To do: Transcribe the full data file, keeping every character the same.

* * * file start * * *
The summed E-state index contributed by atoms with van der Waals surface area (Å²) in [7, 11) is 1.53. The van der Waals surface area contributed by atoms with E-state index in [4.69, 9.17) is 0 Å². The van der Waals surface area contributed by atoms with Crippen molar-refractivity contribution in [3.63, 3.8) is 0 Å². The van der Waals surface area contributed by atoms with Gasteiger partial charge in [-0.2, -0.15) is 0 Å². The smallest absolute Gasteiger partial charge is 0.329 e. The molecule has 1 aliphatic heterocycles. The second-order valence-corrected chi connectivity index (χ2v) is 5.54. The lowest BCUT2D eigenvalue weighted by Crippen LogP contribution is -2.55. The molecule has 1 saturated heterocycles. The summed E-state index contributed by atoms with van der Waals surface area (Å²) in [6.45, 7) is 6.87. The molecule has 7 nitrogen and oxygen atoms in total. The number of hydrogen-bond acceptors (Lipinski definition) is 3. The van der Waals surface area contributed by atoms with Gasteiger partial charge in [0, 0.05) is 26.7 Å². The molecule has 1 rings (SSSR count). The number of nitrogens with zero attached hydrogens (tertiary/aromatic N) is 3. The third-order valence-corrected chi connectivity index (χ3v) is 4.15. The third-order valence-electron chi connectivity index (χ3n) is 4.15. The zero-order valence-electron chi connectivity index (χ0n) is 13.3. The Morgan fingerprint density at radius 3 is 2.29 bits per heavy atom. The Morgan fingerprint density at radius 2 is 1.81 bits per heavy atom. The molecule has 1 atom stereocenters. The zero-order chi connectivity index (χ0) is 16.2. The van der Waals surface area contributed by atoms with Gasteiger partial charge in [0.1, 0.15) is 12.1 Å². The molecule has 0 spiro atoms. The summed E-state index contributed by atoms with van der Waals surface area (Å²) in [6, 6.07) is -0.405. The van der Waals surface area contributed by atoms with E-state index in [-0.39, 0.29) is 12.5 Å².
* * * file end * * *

The summed E-state index contributed by atoms with van der Waals surface area (Å²) in [7, 11) is 1.53. The van der Waals surface area contributed by atoms with E-state index in [4.69, 9.17) is 0 Å². The van der Waals surface area contributed by atoms with Crippen molar-refractivity contribution in [3.63, 3.8) is 0 Å². The van der Waals surface area contributed by atoms with Gasteiger partial charge in [-0.2, -0.15) is 0 Å². The smallest absolute Gasteiger partial charge is 0.329 e. The molecule has 1 aliphatic heterocycles. The second-order valence-corrected chi connectivity index (χ2v) is 5.54. The lowest BCUT2D eigenvalue weighted by Crippen LogP contribution is -2.55. The molecule has 1 saturated heterocycles. The summed E-state index contributed by atoms with van der Waals surface area (Å²) in [6.45, 7) is 6.87. The molecule has 7 nitrogen and oxygen atoms in total. The number of hydrogen-bond acceptors (Lipinski definition) is 3. The van der Waals surface area contributed by atoms with Gasteiger partial charge in [0, 0.05) is 26.7 Å². The molecule has 1 rings (SSSR count). The number of nitrogens with zero attached hydrogens (tertiary/aromatic N) is 3. The third-order valence-corrected chi connectivity index (χ3v) is 4.15. The third-order valence-electron chi connectivity index (χ3n) is 4.15. The zero-order valence-electron chi connectivity index (χ0n) is 13.3. The Morgan fingerprint density at radius 3 is 2.29 bits per heavy atom. The Morgan fingerprint density at radius 2 is 1.81 bits per heavy atom. The molecule has 1 atom stereocenters. The zero-order chi connectivity index (χ0) is 16.2. The van der Waals surface area contributed by atoms with Gasteiger partial charge in [0.1, 0.15) is 12.1 Å². The molecule has 0 spiro atoms. The summed E-state index contributed by atoms with van der Waals surface area (Å²) in [6, 6.07) is -0.405. The van der Waals surface area contributed by atoms with E-state index in [-0.39, 0.29) is 12.5 Å².